The whole point of using the agent application on the host computer was to easily enable remote connections through your home network’s router/firewall with little to no hassle. Hence the focus on apps that do provide such an application to make establishing such a connection possible for those who do not want (or have the expertise and knowhow) to bother with manually setting such things up.

      Additional apps like Remoter Pro may have been considers if such was not the case.

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  2. I’m surprised you didn’t mention LogMeIn, they’ve been around a good while and have a very mature iPad app. I used them for over a year until they decided to cancel all free accounts and move to a fully paid model. It was too bad but as a casual user it didn’t make sense to purchase a subscription.

    I switched to TeamViewer which allows free use for non commercial purposes as you mentioned. However, you can have more than one computer attached to your account to access remotely. I have several in my house and a few at relatives’ houses that I can access through this app. Its not quite as slick as LogMeIn but its still a good experience and the price is right.

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    1. It was on the list, and I do have an account with LogMeIn. I made the same move with LogMeIn as you did, upgraded to a paid account after having a free account for a while. And quite frankly, for the price, the less expensive solutions were easier to setup, quicker to establish a connection when remote, and noticibly faster when connected on slower networks. For someone looking for a low cost way of establishing a single remote connection to their desktop on located on their home network, the other solutions are better options.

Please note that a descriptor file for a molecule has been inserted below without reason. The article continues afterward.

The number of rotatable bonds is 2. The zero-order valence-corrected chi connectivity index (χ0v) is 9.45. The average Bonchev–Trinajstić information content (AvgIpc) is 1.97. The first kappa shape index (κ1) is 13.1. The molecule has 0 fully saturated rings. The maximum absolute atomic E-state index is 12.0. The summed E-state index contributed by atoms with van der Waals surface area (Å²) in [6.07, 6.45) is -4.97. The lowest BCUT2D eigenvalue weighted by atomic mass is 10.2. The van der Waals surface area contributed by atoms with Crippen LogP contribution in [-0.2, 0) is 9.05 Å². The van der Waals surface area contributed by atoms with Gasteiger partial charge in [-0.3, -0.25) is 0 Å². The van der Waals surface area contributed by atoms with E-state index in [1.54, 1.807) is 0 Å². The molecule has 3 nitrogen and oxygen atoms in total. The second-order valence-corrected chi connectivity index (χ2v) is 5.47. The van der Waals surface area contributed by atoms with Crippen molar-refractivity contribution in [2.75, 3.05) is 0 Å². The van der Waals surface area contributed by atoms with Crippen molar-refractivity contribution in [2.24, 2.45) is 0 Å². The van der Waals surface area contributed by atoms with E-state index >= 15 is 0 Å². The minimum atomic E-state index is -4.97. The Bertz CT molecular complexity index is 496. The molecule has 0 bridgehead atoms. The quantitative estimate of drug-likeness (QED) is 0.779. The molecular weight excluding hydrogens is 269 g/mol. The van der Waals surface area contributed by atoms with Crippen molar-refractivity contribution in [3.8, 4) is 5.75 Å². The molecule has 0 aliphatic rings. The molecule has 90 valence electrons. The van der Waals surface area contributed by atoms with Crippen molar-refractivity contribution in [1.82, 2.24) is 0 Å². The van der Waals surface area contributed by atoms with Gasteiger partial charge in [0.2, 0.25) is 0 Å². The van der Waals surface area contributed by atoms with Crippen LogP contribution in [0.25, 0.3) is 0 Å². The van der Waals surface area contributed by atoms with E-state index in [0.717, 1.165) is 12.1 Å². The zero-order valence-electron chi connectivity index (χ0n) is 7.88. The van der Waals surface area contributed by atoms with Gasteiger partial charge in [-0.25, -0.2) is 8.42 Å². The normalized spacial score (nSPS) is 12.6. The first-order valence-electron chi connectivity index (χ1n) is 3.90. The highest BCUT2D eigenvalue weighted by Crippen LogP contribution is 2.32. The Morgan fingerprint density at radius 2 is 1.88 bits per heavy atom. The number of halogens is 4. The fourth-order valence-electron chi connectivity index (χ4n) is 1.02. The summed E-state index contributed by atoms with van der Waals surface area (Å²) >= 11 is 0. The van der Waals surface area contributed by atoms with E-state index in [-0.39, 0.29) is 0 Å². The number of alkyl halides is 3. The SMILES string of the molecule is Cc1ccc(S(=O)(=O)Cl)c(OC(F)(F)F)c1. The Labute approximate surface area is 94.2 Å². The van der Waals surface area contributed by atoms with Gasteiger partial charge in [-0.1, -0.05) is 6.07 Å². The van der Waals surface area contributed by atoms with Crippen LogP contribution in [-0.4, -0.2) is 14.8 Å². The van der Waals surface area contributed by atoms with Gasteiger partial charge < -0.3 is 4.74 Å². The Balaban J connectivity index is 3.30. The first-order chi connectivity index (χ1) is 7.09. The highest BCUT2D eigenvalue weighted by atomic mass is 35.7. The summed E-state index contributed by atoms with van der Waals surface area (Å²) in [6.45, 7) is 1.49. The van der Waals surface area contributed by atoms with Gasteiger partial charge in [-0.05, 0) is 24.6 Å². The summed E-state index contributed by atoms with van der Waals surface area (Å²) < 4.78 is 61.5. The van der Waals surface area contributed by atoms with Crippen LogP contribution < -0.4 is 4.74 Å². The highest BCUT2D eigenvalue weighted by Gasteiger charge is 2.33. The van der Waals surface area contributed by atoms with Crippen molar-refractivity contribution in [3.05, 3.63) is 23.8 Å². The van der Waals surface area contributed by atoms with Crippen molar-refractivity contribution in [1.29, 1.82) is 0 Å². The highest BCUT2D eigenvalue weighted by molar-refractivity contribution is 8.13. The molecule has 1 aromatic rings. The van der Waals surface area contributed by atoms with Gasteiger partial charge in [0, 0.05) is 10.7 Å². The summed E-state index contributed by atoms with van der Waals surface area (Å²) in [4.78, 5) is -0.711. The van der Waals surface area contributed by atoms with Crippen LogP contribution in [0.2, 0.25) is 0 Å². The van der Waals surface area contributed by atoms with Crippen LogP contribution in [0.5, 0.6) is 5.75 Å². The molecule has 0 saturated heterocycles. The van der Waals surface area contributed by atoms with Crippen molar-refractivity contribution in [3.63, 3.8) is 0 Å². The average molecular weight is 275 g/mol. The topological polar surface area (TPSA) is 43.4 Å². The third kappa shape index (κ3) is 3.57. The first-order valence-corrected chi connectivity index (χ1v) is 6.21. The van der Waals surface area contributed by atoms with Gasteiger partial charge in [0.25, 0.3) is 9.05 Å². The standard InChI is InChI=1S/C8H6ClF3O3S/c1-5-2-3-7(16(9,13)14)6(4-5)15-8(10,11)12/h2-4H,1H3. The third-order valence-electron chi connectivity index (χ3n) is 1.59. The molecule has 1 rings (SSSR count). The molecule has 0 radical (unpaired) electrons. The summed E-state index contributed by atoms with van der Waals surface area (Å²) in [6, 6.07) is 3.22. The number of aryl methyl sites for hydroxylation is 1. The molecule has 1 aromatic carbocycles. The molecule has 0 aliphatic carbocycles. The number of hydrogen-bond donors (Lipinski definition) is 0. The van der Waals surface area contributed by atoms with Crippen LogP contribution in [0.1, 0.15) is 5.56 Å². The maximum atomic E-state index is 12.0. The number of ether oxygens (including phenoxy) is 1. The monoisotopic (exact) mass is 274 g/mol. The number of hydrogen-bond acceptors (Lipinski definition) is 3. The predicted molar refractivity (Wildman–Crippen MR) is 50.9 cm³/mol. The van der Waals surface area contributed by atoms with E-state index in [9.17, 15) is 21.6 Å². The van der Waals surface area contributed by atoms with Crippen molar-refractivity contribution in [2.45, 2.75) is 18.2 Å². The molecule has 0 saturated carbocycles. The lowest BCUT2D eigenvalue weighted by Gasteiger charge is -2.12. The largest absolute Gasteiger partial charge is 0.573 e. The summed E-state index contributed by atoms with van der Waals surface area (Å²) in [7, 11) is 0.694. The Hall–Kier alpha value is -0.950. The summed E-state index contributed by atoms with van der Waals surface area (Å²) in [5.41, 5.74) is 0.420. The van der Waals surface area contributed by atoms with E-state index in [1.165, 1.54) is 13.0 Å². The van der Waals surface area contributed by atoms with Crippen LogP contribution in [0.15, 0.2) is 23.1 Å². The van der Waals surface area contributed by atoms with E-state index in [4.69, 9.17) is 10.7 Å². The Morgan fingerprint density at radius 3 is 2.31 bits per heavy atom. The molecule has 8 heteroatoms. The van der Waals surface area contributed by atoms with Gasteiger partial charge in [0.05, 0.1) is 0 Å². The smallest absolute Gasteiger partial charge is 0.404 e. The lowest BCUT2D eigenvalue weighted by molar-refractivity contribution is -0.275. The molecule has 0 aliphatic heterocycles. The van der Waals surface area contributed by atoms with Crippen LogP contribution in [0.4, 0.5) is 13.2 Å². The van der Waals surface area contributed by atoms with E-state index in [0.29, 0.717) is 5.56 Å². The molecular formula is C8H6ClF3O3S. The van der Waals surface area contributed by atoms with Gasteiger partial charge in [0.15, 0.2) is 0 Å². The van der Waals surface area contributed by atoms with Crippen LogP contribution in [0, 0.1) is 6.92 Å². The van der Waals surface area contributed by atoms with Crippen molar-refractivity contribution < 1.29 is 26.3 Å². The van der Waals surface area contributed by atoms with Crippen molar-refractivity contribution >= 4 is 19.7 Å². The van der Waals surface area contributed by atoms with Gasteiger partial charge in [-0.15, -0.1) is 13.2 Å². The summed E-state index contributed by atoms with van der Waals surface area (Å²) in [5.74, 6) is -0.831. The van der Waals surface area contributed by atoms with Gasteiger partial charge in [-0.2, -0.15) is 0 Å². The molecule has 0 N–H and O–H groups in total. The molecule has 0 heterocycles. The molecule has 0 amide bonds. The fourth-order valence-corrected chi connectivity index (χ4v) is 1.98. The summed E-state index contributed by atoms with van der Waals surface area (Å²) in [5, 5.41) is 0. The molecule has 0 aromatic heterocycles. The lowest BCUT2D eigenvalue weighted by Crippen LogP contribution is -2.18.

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  3. How feasible is typing with these apps, when connected over the internet?

    The scenario I’m imagining is using an iPad with bluetooth keyboard to connect to my home desktop. I don’t already have the iPad, so I can’t test. I’d be on strong wifi at both ends, and actually only a couple miles away. It’s coding, so there’s no app on the iPad I could use; I’d have to get a laptop. But, perhaps not; maybe an iPad and remote desktop would be good enough for the limited sessions I’d need. For long sessions I’d return to the desktop physically.

    Would the lag be too much to bear? I.e. would I be typing several words ahead of what I see on the iPad before it catches up? Any issues with these apps and using a bluetooth keyboard with the iPad?

    Thanks a lot for any input. The article itself was just what I needed, as well.

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  4. Aliasgar Babat Friday, June 27, 2014

    Hmm… Good article Geoffrey. However, you forgot to mention one more iOS App: RHUB. It provides web conferencing and remote support all in one box. Its fortknox.